How are our kids? The answer can’t be “I Don’t Know.” | Opinion

Why canceling the Minnesota Comprehensive Assessments this year is a bad idea.

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We simply cannot have an equitable and fair education system without good student data, and testing is essential in capturing that data. Uncovering disparities among students with good data is a fundamental first step in transforming our broken education system. 

Whether advocating for a more diverse teacher workforce, targeted school funding, or for equitable access to rigorous high school coursework, the bottom line is that we can’t adequately serve kids without a good understanding of where they are now, where we’re making progress, and what’s working to move the needle. Any way you cut it, Minnesota must invest in good data if we’re serious about creating an equitable and fair education system. 

This is especially important right now. We know that in 2019, Minnesota was home to startling education gaps, but also glimpses of promise in schools showing strong outcomes for students from historically underserved backgrounds. How did COVID-19 impact all of this? We have some idea that students are struggling, and that gaps have widened, based on anecdotes, school data and national trends — but the stories we’re hearing from families and schools are incredibly diverse.

To build clear, actionable, student-centered plans — and to learn along the way — we need meaningful data that allows us to compare what’s happening across Minnesota’s schools and diverse student groups.

In crisis mode, the U.S. Department of Education scrapped annual state tests last year for all states. It was a prudent approach at the time, but now, leaders need to plan to make standards-aligned assessments happen this year — a critical part of our state’s COVID-19 recovery plan.

Some test administrators, like Pearson, can now capture needed data without jeopardizing the health of students and families with an at-home assessment option. Now more than ever, it’s critical that we push forward to find solutions. With opportunities like this to be nimble, skipping another year would simply be a mistake, create larger gaps in our knowledge about how kids are doing, and be a disservice to students in the long run.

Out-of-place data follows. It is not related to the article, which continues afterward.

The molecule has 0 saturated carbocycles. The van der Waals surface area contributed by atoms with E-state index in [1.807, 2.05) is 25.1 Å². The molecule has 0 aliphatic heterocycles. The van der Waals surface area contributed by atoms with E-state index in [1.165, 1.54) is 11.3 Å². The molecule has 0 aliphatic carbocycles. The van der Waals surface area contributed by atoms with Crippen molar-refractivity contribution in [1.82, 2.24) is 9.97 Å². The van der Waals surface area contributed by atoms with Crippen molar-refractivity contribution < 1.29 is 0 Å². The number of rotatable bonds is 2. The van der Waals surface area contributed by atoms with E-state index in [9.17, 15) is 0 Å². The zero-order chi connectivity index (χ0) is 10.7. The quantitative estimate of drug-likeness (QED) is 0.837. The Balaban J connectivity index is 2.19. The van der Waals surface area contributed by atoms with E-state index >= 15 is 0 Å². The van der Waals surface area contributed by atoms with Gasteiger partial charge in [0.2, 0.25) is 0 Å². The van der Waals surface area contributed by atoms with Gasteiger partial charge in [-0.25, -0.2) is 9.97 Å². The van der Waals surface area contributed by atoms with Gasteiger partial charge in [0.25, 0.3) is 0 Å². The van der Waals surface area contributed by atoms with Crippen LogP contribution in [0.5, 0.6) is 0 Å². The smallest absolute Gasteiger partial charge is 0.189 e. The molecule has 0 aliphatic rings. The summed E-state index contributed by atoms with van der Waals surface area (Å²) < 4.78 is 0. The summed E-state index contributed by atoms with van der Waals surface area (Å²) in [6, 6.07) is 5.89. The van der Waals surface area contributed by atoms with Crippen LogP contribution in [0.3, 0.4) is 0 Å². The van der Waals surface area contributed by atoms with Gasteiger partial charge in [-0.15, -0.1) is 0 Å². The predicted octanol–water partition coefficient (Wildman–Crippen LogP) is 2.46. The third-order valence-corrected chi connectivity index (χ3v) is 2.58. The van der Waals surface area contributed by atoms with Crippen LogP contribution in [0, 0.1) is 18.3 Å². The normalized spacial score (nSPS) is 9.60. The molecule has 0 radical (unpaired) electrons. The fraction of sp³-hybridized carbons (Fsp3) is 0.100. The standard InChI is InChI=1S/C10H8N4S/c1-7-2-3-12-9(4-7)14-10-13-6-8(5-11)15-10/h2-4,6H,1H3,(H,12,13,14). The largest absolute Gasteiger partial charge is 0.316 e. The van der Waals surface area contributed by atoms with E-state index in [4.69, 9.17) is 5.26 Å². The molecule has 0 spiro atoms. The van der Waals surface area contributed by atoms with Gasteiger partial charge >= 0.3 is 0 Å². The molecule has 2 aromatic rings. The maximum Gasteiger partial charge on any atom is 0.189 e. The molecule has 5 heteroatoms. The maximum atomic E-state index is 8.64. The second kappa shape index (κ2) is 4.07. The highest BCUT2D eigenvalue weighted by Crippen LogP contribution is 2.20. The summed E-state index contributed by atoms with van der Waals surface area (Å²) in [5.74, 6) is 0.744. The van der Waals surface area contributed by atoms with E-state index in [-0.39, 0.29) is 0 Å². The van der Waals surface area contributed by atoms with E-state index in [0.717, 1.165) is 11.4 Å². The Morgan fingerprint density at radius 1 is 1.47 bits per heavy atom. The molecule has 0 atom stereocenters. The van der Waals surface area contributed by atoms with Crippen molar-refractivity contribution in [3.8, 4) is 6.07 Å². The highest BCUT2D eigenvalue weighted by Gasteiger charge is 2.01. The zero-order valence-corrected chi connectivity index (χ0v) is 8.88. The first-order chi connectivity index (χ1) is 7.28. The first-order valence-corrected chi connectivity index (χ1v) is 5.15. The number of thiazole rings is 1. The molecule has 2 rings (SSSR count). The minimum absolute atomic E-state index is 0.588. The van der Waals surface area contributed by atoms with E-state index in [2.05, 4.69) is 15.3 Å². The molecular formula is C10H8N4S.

Why the MCAs?

The Minnesota Comprehensive Assessments, or MCAs, measure whether students have learned state standards for the year. Both the standards and the test are developed every few years by teams of local educators and other stakeholders. The MCAs are the only test aligned to these standards, and the only test administered statewide, which means that we can compare schools and students across the state.

Under No Child Left Behind, tests like the MCAs earned the toxic reputation of being “high-stakes,” with a fear that low scores lead to funding cuts to already struggling schools in low-income communities. While the reputation lives on, the reality shifted when the Obama administration did away with the punitive elements of the law and, instead, created a framework of support. Contrary to many beliefs, Minnesota does not withhold school funding, publicly shame educators, or punish school leaders based on the results of assessments. In fact, Minnesota schools with lower scores are given greater technical support and assistance, and they are asked to bring in their school community for things like needs assessments and improvement planning. These are all things we should be embracing and demanding more of. 

For students, taking the MCAs has potential benefits, like waiving remediation courses that keep kids out of college and placing students in personalized and rigorous coursework. Families receive scores and can help them advocate: Did the test just not go well, or are there red flags around learning to discuss with my school? Do these results match what educators have been reporting on my students? How can my school help provide additional supports? 

Students Can’t Wait

We know Minnesota students had a significant interruption in their learning due to COVID-19. But we don’t know whether there are pockets of success we should be studying and replicating, or areas of urgency we need to address immediately. We need to invest in educating students directly, and we need to measure what’s working to accelerate learning — both must happen.

From elementary students missing foundational literacy opportunities, to high schoolers missing key college prep work, our kids need an all-hands-on-deck approach. Researchers have estimated that the economic impact of potential learning loss and high school dropout rates could result in Gen Zers losing as much as $110 billion in annual earnings over their lifetime.

We need to collectively agree that stemming this should be our top priority, and that good data is a critical ingredient for better schools and just communities.